Restructuring Venezuela’s Debt: An Update

By Mark Walker (Guggenheim Securities)

Lee Buchheit and Mitu Gulati have proposed an innovative and aggressive strategy to facilitate the restructuring of Venezuela’s external debt based on consensual agreement between Venezuela and a supermajority of its broad creditor universe. Borrowing from the United Nations Security Council’s decision (supported by action of the United States) to shield Iraq’s assets from seizure by its creditors in order to promote a restructuring of Iraq’s debts, they propose that the Security Council or (more likely) the President of the United States by Executive Order shield Venezuela’s assets (particularly revenues from the sale of oil into the United States) from legal process. The rationale for their proposal rests on the premises that (1) virtually all of Venezuela’s foreign exchange is generated by sales of oil into the United States, (2) the revenues from exports of oil to the United States are vulnerable to attachment by creditors and therefore a small group of aggressive creditors could strangle the entire economy of the country, (3) existing restructuring techniques are inadequate to the task and (4) the policy of the United States is to promote the restructuring of sovereign debt based on an agreement between the debtor state and a supermajority of its creditors in the context of a process in which all creditors are bound by the vote of a supermajority.

This article argues that (1) a new Venezuelan government (which all agree is a prerequisite to a restructuring) will have substantial means to shield the country’s oil revenues from seizure by creditors, (2) a new government will also be able to expand its foreign exchange earnings to include sale of oil outside the United States, (3) the proposals do not create a mechanism to allow all of Venezuela’s creditors to have a voice in the terms of a restructuring — by supermajority or otherwise — and would treat U.S. and non U.S. creditors differently and (4) the unintended consequences of the proposals advanced by Buchheit and Gulati would negatively affect the ability of emerging market sovereigns, and Venezuela in particular, to fund themselves in the debt markets and would be disruptive of the sovereign debt market generally. Referring to the paper that the author and Richard Cooper wrote one year ago, the author argues that there are tested, market-based mechanisms to achieve the goal of a consensual restructuring arrived at by a supermajority vote of creditors, in particular a restructuring of PDVSA’s debts under a newly enacted Venezuela law that is implemented with the support of a Chapter 15 proceeding under the United States Bankruptcy Code.

The full article is available here.

Restructuring Sovereign Debt after NML v. Argentina

By Lee C. Buchheit (Cleary Gottlieb Steen & Hamilton) and Mitu Gulati (Duke University School of Law)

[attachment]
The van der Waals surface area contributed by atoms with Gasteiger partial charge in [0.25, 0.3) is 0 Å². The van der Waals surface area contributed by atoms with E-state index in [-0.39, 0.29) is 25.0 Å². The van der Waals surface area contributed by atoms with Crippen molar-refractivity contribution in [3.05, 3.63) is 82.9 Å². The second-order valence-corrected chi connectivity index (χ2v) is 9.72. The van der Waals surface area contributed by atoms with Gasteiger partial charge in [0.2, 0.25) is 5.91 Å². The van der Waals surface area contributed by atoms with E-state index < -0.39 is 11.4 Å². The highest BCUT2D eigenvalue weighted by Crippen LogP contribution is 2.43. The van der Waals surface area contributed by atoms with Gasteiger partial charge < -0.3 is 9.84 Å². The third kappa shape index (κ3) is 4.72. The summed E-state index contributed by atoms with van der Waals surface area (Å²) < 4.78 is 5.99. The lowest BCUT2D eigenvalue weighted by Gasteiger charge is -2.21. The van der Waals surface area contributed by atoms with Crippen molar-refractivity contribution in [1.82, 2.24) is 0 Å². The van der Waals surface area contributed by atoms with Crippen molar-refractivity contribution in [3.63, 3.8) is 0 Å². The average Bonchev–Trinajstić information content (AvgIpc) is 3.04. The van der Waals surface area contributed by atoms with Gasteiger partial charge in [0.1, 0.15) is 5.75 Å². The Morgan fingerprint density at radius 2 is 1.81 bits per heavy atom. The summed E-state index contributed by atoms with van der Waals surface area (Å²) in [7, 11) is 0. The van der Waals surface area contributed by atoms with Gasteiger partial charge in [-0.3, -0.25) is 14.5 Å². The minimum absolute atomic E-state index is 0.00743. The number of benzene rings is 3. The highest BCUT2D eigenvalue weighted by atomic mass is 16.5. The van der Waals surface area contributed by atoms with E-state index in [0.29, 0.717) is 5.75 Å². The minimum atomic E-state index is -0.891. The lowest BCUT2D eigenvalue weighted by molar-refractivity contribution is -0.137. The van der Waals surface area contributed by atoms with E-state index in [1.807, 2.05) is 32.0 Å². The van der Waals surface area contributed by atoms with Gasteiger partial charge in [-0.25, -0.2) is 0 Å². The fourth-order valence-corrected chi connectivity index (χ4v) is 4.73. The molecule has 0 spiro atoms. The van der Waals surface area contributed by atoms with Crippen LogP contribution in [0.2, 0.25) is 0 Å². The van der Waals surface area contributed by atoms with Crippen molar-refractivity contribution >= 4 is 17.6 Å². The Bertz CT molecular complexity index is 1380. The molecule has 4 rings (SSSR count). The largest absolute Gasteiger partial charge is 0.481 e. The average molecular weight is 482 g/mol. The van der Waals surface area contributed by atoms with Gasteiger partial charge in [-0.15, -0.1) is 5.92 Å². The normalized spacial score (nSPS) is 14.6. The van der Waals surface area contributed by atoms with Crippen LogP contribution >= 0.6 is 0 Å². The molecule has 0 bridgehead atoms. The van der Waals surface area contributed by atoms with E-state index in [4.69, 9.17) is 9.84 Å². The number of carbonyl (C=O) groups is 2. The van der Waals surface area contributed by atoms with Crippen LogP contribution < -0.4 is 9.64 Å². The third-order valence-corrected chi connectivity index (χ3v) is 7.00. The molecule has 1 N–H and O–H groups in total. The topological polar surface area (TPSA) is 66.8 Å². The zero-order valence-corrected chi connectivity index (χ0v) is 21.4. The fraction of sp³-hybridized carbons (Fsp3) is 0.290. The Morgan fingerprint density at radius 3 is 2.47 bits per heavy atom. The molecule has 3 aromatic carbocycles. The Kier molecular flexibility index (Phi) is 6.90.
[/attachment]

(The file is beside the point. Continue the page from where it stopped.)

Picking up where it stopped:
The decade and a half of litigation that followed Argentina’s sovereign bond default in 2001 ended with a great disturbance in the Force. A new creditor weapon had been uncloaked: The prospect of a court injunction requiring the sovereign borrower to pay those creditors that decline to participate in a debt restructuring ratably with any payments made to those creditors that do provide the country with debt relief. For the first time holdouts succeeded in fashioning a weapon that could be used to injure their erstwhile fellow bondholders, not just the sovereign issuer. Is the availability of this new weapon limited to the aggravated facts of the Argentine default or has it now moved permanently into the creditors’ arsenal? Only time (and future judicial decisions) will tell. In the meantime, however, sovereigns will occasionally find themselves in financial distress and their debts will occasionally need to be restructured. Venezuela already casts this chilly shadow over the sovereign debt market. If, in a galaxy not too far away, sovereign debt workouts are to have any chance of an orderly completion, a method must be found to neutralize this new weapon.  Judging by the secondary market prices of different series of Venezuelan sovereign bonds, large amounts of money are being wagered that this cannot be done.

Argentina’s holdouts argued that they must be paid in full if Argentina wanted to make any payments to the creditors that accepted the country’s restructuring offers in 2005 and 2010. Those creditors had accepted a roughly 75 percent haircut in the value of their claims. But the holdouts were not offering to share with those old creditors any portion of a preferential recovery that the holdouts might be able to extract from Argentina. Why? Because the bonds that had been tendered in the restructurings of 2005 and 2010 had been canceled. The clause in those instruments that the holdouts now pointed to as the basis for their demand for a “ratable” payment whenever Argentina made a payment to its restructured lenders had been extinguished in the bonds previously held by those old lenders. So no contractual basis existed for the old creditors to assert a reciprocal claim against the holdouts.

It didn’t have to be this way. A future workout of New York law-governed sovereign bonds could be structured so that any bonds tendered by participating creditors are kept alive in a kind of deep freeze, available to assert a reciprocal claim against any holdouts who subsequently extract a preferential recovery from the sovereign issuer. The sauce that is flavorful for the goose thus becomes an equally suitable condiment for the gander.

The full article may be found here.